A testamentary trust is a legal document that’s part of your will. It goes into effect after your death. This trust holds property for your heirs' benefit and comes into effect when three criteria are met:
US News and World Report’s recent article entitled “What's a Testamentary Trust and How Do I Create One?” explains that a frequent reason to create a testamentary trust, is to provide for your children after your death.
Testamentary trusts are not the same as living trusts. Those trusts become effective while you’re still alive. The main purpose of a living trust is to allow assets within the trust to avoid the legal proceedings associated with administering the will in the probate process.
With such a trust, assets are transferred to the trust at your death through your will. As a result, they’re subject to probate proceedings.
A living trust can be revocable. That means it can be modified at any time. There’s also an irrevocable trust, which means that it can't be changed once it's finalized. A testamentary trust can be changed up, until the creator's death.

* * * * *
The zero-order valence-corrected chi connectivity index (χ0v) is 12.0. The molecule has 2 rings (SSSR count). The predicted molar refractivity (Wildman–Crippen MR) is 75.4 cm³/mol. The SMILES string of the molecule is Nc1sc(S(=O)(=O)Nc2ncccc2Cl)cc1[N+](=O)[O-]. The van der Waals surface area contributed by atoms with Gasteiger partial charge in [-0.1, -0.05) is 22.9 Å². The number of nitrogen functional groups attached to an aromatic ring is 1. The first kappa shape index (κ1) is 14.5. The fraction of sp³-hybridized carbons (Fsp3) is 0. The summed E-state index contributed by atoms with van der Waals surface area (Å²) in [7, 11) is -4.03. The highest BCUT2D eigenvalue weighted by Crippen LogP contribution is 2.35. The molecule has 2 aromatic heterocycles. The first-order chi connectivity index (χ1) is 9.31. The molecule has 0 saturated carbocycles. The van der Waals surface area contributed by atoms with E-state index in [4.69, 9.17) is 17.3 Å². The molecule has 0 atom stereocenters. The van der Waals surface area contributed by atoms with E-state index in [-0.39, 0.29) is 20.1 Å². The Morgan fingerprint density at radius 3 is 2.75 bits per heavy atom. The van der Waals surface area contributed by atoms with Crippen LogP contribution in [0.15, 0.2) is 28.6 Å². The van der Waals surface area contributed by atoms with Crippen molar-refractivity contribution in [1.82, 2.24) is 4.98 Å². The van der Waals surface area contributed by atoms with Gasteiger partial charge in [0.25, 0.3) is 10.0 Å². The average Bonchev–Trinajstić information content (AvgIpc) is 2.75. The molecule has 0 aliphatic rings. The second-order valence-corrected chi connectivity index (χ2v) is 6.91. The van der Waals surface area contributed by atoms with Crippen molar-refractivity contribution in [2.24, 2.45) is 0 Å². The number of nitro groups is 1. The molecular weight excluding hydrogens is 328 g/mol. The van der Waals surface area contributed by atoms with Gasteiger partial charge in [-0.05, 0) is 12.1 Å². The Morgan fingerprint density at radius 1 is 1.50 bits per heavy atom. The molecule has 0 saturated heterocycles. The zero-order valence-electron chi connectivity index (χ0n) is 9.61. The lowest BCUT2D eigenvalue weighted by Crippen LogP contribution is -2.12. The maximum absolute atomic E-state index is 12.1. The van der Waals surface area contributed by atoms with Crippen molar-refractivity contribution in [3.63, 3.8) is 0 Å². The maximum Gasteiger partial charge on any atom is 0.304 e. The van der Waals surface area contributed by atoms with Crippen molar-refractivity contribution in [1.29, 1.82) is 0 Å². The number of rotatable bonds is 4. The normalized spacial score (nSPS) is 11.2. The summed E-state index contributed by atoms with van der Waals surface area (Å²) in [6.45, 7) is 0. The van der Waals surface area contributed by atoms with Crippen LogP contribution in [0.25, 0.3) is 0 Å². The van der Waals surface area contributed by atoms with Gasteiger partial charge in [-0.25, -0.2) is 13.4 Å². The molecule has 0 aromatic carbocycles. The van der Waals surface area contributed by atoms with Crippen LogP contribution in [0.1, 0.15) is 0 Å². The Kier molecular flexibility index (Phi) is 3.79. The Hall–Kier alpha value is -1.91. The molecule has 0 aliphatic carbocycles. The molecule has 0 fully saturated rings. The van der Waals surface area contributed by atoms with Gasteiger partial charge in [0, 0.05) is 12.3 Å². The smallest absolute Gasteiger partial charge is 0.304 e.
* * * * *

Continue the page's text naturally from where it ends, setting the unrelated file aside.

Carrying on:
A testamentary trust is often used when the creator has minor children and wants to provide some financial control over the assets, if both parents die while the children are minors. The trust can arrange management of those assets by a trustee.
You can also employ a testamentary trust for Medicaid planning. State law has a lot to do with how this works, so it is best to speak with an experienced estate planning attorney or elder law attorney.
Generally speaking, if you have a beneficiary who needs Medicaid government benefits, a supplemental needs trust or Medicaid trust can help the beneficiary afford needed expenses, without disqualifying them from the program’s benefits.
Note that Medicaid benefits are available to people who own few assets and eligibility is income-based.
Reference: US News and World Report (Aug. 6, 20201) “What's a Testamentary Trust and How Do I Create One?”
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